Officials broke ground Tuesday on a replacement for a college building that sat empty for years after a World Trade Center tower collapsed into it on Sept. 11, leaving it damaged beyond repair.
Fiterman Hall, a City University of New York classroom building, was finally torn down for good just before Thanksgiving, a year after its demolition and cleanup of toxic waste began.
It was one of two buildings badly damaged in the terrorist attacks, and the structures stood out like eyesores while insurers and owners battled over who would pay to dismantle and replace them.
The second tower, the former Deutsche Bank building, still stands across from ground zero covered in black netting; its dismantling has been plagued by the discovery of human remains, construction accidents and a fire in 2007 that killed two firefighters.
City University Chancellor Matthew Goldstein said university officials studied the deconstruction of the Deutsche Bank building as they prepared to take their smaller toxic tower down.
"They started the process before us," Goldstein said. "And the experiences around environmental issues were helpful as we proceeded."
Mayor Michael Bloomberg said the new $325 million Fiterman Hall at Borough of Manhattan Community College _ a part of the city university system _ would "heal one of the wounds lower Manhattan suffered on 9/11 and help us continue to make this a more livable, family friendly community."
The old Fiterman Hall was contaminated beyond repair by debris from the collapse of 7 World Trade Center and sat empty until it was dismantled over the last few months.
The new 14-story building will go up at the same site north of ground zero, with 96 classrooms plus office space, an art gallery and meeting rooms.
"A powerful signal has been sent throughout the world confirming that our society deeply values higher education opportunity here in downtown Manhattan," Goldstein said.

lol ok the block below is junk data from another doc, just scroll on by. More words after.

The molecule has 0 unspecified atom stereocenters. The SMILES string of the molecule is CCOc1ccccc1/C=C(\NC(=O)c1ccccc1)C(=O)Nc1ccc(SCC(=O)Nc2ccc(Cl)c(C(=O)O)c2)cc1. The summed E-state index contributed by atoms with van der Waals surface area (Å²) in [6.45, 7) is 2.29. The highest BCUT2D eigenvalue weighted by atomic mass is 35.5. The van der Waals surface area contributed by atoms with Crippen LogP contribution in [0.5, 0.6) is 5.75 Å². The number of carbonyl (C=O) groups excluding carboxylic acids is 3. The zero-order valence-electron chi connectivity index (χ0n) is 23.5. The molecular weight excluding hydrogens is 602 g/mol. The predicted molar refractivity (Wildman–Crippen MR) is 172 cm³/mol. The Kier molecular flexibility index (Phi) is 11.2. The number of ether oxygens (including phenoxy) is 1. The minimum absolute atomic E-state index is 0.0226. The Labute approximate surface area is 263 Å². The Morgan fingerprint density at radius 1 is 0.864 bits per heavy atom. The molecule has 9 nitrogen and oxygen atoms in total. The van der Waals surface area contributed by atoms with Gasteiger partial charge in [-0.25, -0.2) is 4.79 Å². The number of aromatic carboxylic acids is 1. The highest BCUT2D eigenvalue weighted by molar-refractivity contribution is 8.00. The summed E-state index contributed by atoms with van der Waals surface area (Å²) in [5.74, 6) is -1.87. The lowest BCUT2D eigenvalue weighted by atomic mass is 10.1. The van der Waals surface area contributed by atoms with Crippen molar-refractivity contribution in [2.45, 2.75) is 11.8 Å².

Bloomberg, Goldstein and other officials shoveled dirt for the cameras on the bare foundation where the new building is scheduled to open in 2012.
The speeches afterward were disrupted when City Councilman Charles Barron and city university Trustee Jeffrey Wiesenfeld got into a shouting match. Barron, chair of the council's higher education committee, complained of "disrespect" because he was not originally seated on the stage with other dignitaries, and Wiesenfeld called Barron "a disgrace."
The rebuilding of Fiterman was delayed by arguments over funding among insurers, the Federal Emergency Management Agency, the city and the state agency in charge of college buildings.
"It was very complex to put together the financing because of so many different players," Goldstein said.
The 40-story former bank tower was contaminated with toxins from the collapsed World Trade Center, and work on taking it down was delayed by environmental concerns, insurance disputes, the 2007 fire and the discovery of hundreds of remains of 9/11 victims.
The cleanup of that building is finished and dismantling resumed this fall. Officials hope to finish taking it down sometime next year.